The tough talk is somewhat new; it’s been heated before, but not with the clear warnings of legal action.

Last June, Brig. Gen. (Ret.) James P. Combs took the brunt of the heat, when he found himself under fire from Seal Beach, Los Alamitos and Cypress residents irked by large trucks rumbling through their neighborhoods.

Combs decided to halt the operation – for now, saying the five-year pilot composting program would be reviewed by federal attorneys to assure that it’s not been selectively restricted by Seal Beach’s municipal codes, banning the use of trucks weighing more than 3 tons.

The commander’s decision was on the heels of the council’s unanimous vote in June to prohibit "gross weight vehicles over 3 tons" on Lampson Avenue, from Seal Beach Boulevard to the city’s east limits.

The base intended to have 15 to 18 semi-truck daily deliveries on Lampson – or about one truck every 30 minutes in an eight-hour work day.

Following the council action, Combs told the Press-Telegram he wasn’t sure if the vote constituted selective enforcement.

However, until there’s a legal review, the truck operations would be halted along Lampson, according to Combs.

"One of the things the military is good at is following the rules," the general added.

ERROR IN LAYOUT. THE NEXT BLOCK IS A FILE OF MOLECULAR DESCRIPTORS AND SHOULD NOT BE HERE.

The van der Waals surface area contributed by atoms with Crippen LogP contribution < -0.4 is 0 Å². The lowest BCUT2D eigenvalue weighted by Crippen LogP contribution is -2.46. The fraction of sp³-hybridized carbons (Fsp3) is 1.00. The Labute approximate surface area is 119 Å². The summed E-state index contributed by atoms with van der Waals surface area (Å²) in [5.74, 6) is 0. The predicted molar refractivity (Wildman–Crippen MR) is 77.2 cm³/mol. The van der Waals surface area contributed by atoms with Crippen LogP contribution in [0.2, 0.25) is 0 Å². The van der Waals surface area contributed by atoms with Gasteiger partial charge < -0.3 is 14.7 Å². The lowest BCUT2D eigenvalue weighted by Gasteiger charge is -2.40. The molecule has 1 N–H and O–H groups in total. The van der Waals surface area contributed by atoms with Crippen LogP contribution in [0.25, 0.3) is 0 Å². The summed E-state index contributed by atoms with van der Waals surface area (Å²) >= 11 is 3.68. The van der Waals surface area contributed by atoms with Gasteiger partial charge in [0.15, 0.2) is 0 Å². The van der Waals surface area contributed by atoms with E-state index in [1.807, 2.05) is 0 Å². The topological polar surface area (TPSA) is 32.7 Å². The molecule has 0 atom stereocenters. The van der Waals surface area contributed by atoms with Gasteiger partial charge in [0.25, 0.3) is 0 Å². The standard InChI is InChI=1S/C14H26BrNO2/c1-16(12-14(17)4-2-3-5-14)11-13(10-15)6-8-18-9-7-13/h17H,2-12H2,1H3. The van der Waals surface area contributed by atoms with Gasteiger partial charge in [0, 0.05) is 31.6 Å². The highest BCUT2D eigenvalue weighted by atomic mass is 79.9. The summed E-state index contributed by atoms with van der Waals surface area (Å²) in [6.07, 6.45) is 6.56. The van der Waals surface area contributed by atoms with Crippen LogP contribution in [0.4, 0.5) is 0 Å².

In early October, after more than five months of effort, a West Orange County consortium of mayors announced it had been successful in working with the base brass to order a cessation of the composting project "until further notice." The decision was outlined during a meeting Oct. 7 between the mayors of Cypress, Garden Grove, Los Alamitos and Seal Beach, base commander Major General John Harrel, Orange County Supervisor John Moorlach and Alfred Coletta, president of the Rossmoor Community Services District.

Harrel could not be reached for comment, nor could Capt. Harry Chang, who had been meeting with the mayors.

However, recent complaints about odors emanating from the composting facility occupying nearly 12 acres on the southeast section of the base have apparently crystallized the ongoing concerns, the mayors asserted in a recent letter.